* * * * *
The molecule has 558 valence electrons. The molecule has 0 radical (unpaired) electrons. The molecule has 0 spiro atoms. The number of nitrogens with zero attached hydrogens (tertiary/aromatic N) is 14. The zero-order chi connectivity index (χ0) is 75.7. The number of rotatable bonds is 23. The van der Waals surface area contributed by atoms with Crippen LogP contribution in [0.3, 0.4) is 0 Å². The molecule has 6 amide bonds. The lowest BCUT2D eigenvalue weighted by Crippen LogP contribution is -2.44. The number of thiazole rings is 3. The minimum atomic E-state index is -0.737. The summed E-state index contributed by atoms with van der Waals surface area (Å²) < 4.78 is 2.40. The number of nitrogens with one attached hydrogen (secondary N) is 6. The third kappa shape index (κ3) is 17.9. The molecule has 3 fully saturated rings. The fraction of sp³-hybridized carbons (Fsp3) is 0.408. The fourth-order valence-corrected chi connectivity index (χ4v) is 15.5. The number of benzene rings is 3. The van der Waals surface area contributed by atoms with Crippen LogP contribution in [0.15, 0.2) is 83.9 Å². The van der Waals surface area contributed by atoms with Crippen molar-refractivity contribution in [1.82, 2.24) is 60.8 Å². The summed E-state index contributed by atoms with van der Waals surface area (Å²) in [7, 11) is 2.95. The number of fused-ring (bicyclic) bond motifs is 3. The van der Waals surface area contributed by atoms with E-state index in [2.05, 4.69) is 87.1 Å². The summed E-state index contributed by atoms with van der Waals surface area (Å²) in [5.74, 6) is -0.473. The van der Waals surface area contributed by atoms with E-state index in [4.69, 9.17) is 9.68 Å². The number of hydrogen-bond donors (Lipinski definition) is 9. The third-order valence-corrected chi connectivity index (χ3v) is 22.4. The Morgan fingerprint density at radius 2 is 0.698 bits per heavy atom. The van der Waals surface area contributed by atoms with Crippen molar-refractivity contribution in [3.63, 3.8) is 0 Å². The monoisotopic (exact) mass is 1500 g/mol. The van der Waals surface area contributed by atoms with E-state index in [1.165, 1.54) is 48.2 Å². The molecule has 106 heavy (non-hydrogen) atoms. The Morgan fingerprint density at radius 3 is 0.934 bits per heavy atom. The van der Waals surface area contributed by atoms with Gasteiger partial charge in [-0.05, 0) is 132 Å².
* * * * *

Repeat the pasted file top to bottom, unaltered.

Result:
The molecule has 558 valence electrons. The molecule has 0 radical (unpaired) electrons. The molecule has 0 spiro atoms. The number of nitrogens with zero attached hydrogens (tertiary/aromatic N) is 14. The zero-order chi connectivity index (χ0) is 75.7. The number of rotatable bonds is 23. The van der Waals surface area contributed by atoms with Crippen LogP contribution in [0.3, 0.4) is 0 Å². The molecule has 6 amide bonds. The lowest BCUT2D eigenvalue weighted by Crippen LogP contribution is -2.44. The number of thiazole rings is 3. The minimum atomic E-state index is -0.737. The summed E-state index contributed by atoms with van der Waals surface area (Å²) < 4.78 is 2.40. The number of nitrogens with one attached hydrogen (secondary N) is 6. The third kappa shape index (κ3) is 17.9. The molecule has 3 fully saturated rings. The fraction of sp³-hybridized carbons (Fsp3) is 0.408. The fourth-order valence-corrected chi connectivity index (χ4v) is 15.5. The number of benzene rings is 3. The van der Waals surface area contributed by atoms with Crippen LogP contribution in [0.15, 0.2) is 83.9 Å². The van der Waals surface area contributed by atoms with Crippen molar-refractivity contribution in [1.82, 2.24) is 60.8 Å². The summed E-state index contributed by atoms with van der Waals surface area (Å²) in [7, 11) is 2.95. The number of fused-ring (bicyclic) bond motifs is 3. The van der Waals surface area contributed by atoms with E-state index in [2.05, 4.69) is 87.1 Å². The summed E-state index contributed by atoms with van der Waals surface area (Å²) in [5.74, 6) is -0.473. The van der Waals surface area contributed by atoms with E-state index in [4.69, 9.17) is 9.68 Å². The number of hydrogen-bond donors (Lipinski definition) is 9. The third-order valence-corrected chi connectivity index (χ3v) is 22.4. The Morgan fingerprint density at radius 2 is 0.698 bits per heavy atom. The van der Waals surface area contributed by atoms with Crippen molar-refractivity contribution in [3.63, 3.8) is 0 Å². The monoisotopic (exact) mass is 1500 g/mol. The van der Waals surface area contributed by atoms with E-state index in [1.165, 1.54) is 48.2 Å². The molecule has 106 heavy (non-hydrogen) atoms. The Morgan fingerprint density at radius 3 is 0.934 bits per heavy atom. The van der Waals surface area contributed by atoms with Gasteiger partial charge in [-0.05, 0) is 132 Å².